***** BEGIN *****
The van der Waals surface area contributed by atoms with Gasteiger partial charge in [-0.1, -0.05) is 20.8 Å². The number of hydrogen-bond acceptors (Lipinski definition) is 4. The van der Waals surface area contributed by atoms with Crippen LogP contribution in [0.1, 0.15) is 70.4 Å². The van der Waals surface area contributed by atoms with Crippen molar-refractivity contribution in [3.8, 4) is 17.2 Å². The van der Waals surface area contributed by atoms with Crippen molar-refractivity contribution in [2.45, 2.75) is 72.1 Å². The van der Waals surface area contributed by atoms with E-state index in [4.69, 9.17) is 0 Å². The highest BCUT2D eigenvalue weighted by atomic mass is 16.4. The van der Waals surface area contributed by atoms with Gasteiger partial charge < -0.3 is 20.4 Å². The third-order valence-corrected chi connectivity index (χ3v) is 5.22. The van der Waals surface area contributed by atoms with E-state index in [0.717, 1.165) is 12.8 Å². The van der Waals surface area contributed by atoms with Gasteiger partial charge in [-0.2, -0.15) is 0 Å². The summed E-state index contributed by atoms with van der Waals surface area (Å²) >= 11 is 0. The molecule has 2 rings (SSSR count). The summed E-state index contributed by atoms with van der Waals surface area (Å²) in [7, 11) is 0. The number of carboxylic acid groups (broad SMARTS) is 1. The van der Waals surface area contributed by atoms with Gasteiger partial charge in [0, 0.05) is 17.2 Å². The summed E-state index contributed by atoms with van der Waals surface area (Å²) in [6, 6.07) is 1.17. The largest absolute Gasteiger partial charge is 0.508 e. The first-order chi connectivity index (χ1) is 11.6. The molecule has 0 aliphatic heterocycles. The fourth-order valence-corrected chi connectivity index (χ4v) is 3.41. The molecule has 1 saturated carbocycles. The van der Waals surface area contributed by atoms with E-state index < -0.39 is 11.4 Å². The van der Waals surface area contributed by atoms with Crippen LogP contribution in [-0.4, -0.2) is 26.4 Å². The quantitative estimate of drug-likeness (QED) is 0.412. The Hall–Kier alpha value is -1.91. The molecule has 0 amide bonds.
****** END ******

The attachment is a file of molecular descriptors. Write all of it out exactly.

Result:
The van der Waals surface area contributed by atoms with Gasteiger partial charge in [-0.1, -0.05) is 20.8 Å². The number of hydrogen-bond acceptors (Lipinski definition) is 4. The van der Waals surface area contributed by atoms with Crippen LogP contribution in [0.1, 0.15) is 70.4 Å². The van der Waals surface area contributed by atoms with Crippen molar-refractivity contribution in [3.8, 4) is 17.2 Å². The van der Waals surface area contributed by atoms with Crippen molar-refractivity contribution in [2.45, 2.75) is 72.1 Å². The van der Waals surface area contributed by atoms with E-state index in [4.69, 9.17) is 0 Å². The highest BCUT2D eigenvalue weighted by atomic mass is 16.4. The van der Waals surface area contributed by atoms with Gasteiger partial charge < -0.3 is 20.4 Å². The third-order valence-corrected chi connectivity index (χ3v) is 5.22. The van der Waals surface area contributed by atoms with E-state index in [0.717, 1.165) is 12.8 Å². The van der Waals surface area contributed by atoms with Gasteiger partial charge in [-0.2, -0.15) is 0 Å². The summed E-state index contributed by atoms with van der Waals surface area (Å²) >= 11 is 0. The molecule has 2 rings (SSSR count). The summed E-state index contributed by atoms with van der Waals surface area (Å²) in [7, 11) is 0. The number of carboxylic acid groups (broad SMARTS) is 1. The van der Waals surface area contributed by atoms with Gasteiger partial charge in [0, 0.05) is 17.2 Å². The summed E-state index contributed by atoms with van der Waals surface area (Å²) in [6, 6.07) is 1.17. The largest absolute Gasteiger partial charge is 0.508 e. The first-order chi connectivity index (χ1) is 11.6. The molecule has 0 aliphatic heterocycles. The fourth-order valence-corrected chi connectivity index (χ4v) is 3.41. The molecule has 1 saturated carbocycles. The van der Waals surface area contributed by atoms with E-state index < -0.39 is 11.4 Å². The van der Waals surface area contributed by atoms with Crippen LogP contribution in [-0.4, -0.2) is 26.4 Å². The quantitative estimate of drug-likeness (QED) is 0.412. The Hall–Kier alpha value is -1.91. The molecule has 0 amide bonds.